When reporters asked Yudof how he could lend the state money at the same time he was cutting salaries, reducing enrollment, and laying off non-tenured faculty, he responded that when the university lends money to the state, it turns a profit, but when the university spends money on teachers’ salaries, the money just disappears. According to this logic, the university should just get out of the education business and concentrate on generating high bond ratings.
What many people do not know is that this emphasis on pleasing bond raters in order to gain a better interest rate drives many of the decisions of private and public universities today. For example, it was recently discovered that one reason why the university continues to raise tuition each year is that it has promised its bond issuers to use student fees as collateral for construction bonds. In this credit default swap, students take out high-interest loans to pay for their increased tuition, while the university gets low-interest bonds to build more buildings. Moreover, the bond raters have recently praised the university for having such a diverse revenue stream and for holding such a high level of unrestricted funds that can be used for any purpose.
When Yudof is questioned about the fungible nature of the university's $20 billion operating budget, he usually responds by arguing that almost all of the funds are restricted, and only money from student fees and state funds can be used to close the budget deficit. However, much of the university's money is only restricted by its priorities, and Yudof himself has admitted that the university needs to protect its reserves and help grow the profitable aspects of the university.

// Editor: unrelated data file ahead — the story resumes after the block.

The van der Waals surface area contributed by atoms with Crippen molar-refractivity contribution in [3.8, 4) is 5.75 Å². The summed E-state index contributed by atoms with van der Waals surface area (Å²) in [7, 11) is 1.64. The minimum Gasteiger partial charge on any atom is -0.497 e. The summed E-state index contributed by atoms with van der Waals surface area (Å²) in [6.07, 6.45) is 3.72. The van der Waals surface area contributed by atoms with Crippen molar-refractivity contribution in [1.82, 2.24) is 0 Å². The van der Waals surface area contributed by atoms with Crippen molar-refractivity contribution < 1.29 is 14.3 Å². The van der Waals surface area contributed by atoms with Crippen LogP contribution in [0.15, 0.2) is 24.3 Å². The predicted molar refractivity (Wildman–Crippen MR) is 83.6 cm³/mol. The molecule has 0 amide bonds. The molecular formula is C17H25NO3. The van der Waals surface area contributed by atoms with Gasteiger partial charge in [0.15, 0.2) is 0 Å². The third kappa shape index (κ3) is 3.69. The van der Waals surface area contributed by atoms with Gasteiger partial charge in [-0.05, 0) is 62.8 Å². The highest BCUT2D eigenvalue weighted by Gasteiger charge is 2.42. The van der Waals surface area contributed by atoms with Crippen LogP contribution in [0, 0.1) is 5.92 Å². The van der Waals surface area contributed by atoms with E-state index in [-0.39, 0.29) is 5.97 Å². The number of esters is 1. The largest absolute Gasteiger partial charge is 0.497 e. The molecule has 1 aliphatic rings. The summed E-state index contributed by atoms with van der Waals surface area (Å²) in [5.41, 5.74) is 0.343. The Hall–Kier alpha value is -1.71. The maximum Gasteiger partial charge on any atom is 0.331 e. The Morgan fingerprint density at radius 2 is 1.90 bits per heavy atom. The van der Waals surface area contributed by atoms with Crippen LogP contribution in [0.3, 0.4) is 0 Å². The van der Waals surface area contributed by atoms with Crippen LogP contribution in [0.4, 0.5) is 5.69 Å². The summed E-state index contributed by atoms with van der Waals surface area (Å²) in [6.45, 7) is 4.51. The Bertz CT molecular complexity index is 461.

Yudof’s protection of the profit-centered units was highlighted when many of the highest earners in the university system were able to remove themselves from his furlough plan. First the people funded out of external grants were exempted, and then the medical faculty, some of whom make over $800,000 a year, were able to fight off any salary reductions. Meanwhile workers making less than $40,000 were having their pay reduced and non-tenured faculty were being laid off. The result of this process is the increased growth of income inequality in a system where already in 2008, 3,600 employees made over $200,000 for a collective pay of $1 billion.
Even with the revelation that many of the top earners are administrators and that there are now more administrators in the UC system than faculty members, many tenured professors have sided with the administration because it is much easier to attack the state for all of the UC’s problems. By blaming the state and the anti-tax Republicans, there is a clear enemy and an easy narrative. Moreover, by placing the onus of responsibility on the state, the university does not have to look at its own internal problems. However, if the faculty continue to buy Yudof’s narrative, there will be no way of fighting the continual increase in administrative costs and the further privatization of the university. This double move of corporatization and administrative growth should be a concern of all faculty members across the United States.